Twelve years after the food price crisis in 2007/2008, the world finds itself in the midst of one of the most dramatic global, multifold, crises of our times. The pandemic of COVID-19 is not only leading humanity to an unprecedented health emergency, where the shortcomings of our health care and social systems are being most exposed, but it is also exacerbating hunger and malnutrition.
The impacts of the pandemic and the measures to stop contagion are intensifying ongoing human rights violations that prevent people’s access to adequate food. Those who are already in situations of marginalization and vulnerability due to low socio-economic status, racism, sexism and other types of discrimination are facing a higher risk of food insecurity.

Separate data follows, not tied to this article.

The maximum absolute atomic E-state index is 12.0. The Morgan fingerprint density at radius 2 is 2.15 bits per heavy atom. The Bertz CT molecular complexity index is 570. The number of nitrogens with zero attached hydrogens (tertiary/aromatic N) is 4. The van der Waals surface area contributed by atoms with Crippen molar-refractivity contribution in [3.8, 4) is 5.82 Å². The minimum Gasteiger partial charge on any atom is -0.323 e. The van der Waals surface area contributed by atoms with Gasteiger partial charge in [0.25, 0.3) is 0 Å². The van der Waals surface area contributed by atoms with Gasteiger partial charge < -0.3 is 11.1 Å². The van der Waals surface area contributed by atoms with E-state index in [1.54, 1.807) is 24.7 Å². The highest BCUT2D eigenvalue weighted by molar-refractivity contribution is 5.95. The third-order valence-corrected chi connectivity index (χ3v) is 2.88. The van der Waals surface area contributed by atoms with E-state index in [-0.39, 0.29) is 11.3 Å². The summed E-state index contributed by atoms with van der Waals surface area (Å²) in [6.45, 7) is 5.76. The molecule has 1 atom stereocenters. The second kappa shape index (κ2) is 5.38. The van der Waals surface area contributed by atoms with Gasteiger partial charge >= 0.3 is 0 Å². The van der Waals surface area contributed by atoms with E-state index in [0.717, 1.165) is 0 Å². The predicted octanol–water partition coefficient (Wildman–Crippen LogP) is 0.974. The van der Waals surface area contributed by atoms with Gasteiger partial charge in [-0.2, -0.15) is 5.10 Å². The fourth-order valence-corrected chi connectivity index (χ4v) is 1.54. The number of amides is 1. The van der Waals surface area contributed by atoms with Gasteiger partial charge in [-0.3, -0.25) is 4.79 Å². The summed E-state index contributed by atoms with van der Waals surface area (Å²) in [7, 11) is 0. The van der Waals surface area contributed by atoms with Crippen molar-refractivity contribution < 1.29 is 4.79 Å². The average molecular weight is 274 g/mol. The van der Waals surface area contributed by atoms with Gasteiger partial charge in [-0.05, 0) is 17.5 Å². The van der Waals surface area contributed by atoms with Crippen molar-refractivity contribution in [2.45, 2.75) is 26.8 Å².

Albeit triggered by COVID-19 and the preventative measures that have been put in place to contain it, the emerging food crisis finds its foundations in decades of neoliberal policies and practices that have been exacerbating disparity and discrimination. This is why not only targeted measures are needed to face this pandemic, but also public policies that fundamentally change the way in which our societies are organized and the economic system operates. To overcome this crisis, there is no"going back to normal".